Among the many benefits ascribed to energy efficiency is the fact that it can help create jobs. Although this is often used to motivate investments in efficiency programs, verifying job creation benefits is more complicated than it might seem at first. This paper identifies some of the issues that contribute to a lack of consistency in attempts to verify efficiency-related job creation. It then proposes an analytically rigorous and tractable framework for program evaluators to use in future assessments.
The report presents an analysis of the market performance of third-party certified sustainable residential properties in the Portland and Seattle metropolitan areas. In each location, a sample of third-party certified homes was selected and comparable homes were found. The author documents that certified homes in the Seattle metro area sold at a price premium of 9.6% when compared to noncertified counterparts.
This paper describes existing barriers to integrating energy efficiency data into real estate markets, and illustrates recent efforts to address them. National cross-industry collaborations have resulted in standard data collection and transfer tools that allow home performance data to be shared across industries. Real estate markets in some regions have begun including these data into multiple listing services (MLS), making them visible during real estate transactions.
This report provides information on how energy use data access can help state governments lead by example through benchmarking and disclosing results and implement benchmarking policies for the private sector.
This report presents the results of a scoping study to assess the need for national databases that can support best practices in energy efficiency program evaluation, measurement, and verification (EM&V).
This report provides information on how supporting access to building benchmarking data can help utilities increase efficiency and drive down energy demand.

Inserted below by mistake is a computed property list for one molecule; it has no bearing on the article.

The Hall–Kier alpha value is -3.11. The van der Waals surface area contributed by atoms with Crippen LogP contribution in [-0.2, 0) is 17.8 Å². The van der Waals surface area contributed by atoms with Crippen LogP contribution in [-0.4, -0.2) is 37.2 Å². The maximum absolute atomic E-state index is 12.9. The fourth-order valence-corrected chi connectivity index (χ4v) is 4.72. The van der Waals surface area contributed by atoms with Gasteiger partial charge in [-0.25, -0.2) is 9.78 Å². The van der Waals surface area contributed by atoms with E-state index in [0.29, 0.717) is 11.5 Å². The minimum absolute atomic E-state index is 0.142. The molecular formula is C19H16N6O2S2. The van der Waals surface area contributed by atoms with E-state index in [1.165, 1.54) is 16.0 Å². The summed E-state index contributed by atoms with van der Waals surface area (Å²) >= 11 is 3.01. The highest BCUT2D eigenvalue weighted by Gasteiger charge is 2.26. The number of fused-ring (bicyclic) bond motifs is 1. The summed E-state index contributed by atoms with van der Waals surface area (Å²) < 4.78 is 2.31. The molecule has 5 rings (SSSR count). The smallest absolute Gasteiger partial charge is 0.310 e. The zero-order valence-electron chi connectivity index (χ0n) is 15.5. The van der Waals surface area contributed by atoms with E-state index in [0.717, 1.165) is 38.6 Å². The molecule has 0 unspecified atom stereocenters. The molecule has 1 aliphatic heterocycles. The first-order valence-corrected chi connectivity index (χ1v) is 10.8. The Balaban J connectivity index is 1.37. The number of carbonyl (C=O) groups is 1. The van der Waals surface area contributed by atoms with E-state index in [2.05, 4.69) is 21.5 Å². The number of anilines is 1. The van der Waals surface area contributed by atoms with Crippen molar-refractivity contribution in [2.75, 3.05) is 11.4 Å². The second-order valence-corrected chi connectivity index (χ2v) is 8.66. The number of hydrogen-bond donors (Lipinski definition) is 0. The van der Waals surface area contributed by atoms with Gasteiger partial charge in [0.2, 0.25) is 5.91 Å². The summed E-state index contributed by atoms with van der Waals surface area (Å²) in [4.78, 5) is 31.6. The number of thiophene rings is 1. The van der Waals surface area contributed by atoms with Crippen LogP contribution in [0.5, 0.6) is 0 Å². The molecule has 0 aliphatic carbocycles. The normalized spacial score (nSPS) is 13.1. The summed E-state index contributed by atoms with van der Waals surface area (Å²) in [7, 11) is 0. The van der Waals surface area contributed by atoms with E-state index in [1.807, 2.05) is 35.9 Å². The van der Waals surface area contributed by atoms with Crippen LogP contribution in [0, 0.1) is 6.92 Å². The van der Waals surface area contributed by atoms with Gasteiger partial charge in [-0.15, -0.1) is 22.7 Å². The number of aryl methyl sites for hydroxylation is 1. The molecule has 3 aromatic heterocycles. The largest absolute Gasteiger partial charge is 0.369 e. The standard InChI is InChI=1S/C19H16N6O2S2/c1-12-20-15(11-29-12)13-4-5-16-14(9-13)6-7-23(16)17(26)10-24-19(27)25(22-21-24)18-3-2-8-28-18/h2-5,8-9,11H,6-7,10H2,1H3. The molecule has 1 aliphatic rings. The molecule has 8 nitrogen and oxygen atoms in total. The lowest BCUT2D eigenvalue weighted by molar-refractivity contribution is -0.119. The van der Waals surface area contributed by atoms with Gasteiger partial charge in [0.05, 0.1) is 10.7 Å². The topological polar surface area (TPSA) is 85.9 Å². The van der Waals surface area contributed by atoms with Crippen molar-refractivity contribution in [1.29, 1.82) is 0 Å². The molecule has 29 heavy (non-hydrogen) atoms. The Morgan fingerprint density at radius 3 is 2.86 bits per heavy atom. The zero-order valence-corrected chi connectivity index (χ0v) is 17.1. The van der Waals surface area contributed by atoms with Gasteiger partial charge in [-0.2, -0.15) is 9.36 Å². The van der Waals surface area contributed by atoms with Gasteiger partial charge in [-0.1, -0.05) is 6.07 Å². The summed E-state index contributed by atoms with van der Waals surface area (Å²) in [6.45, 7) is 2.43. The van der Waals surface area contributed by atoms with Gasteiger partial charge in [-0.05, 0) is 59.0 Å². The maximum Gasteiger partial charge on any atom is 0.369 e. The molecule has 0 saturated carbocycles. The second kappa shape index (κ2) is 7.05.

Pacific Power contracted with The Cadmus Group, Inc., to conduct impact and process evaluations of its Washington low-income weatherization program for the program period extending from March 2009 through February 2011. The impact evaluation assessed energy savings and cost-effectiveness associated with the program, and in doing so quantified select non-energy benefits. The process evaluation assessed program delivery and efficacy, potential bottlenecks, opportunities for improvements, and participants’ experiences and satisfaction with the program.
Evaluation reports from the Seattle Community Power Works program. The city of Seattle worked to encourage efficiency upgrades for single-family and multi-family residences, small businesses, hospitals, and large commercial and municipal buildings.
This report presents the phase 1 process evaluation conducted of the 13 programs in the Southeast Consortium Better Buildings Neighborhood Program (BBNP).
This report presents the phase 2 process evaluation conducted of the 13 programs in the Southeast Consortium Better Buildings Neighborhood Program (BBNP).
This report presents the impact evaluation conducted of the 13 programs in the Southeast Consortium Better Buildings Neighborhood Program (BBNP).
This mid-program evaluation includes extensive analysis of program sectors, including results of surveys of participants, and summarizes lessons learned to date.
The Community Power Works program in Seattle, WA uses a program dashboard to track progress against targets. This is an example dashboard from March 2015, which is updated on a monthly basis with progress toward goals for sign-ups, energy audits, home energy upgrades, and energy savings.
In this project, the U.S. Department of Energy Building America team Partnership for Advanced Residential Retrofit (PARR) worked with Elevate Energy on three tasks: to conduct pre- and post-retrofit analysis on the income and expense data of 13 Chicago-area multifamily buildings, to compare Chicago income and expense data to two national samples, and to explore the ramifications that energy-efficiency retrofits have on nine Chicago-area neighborhoods.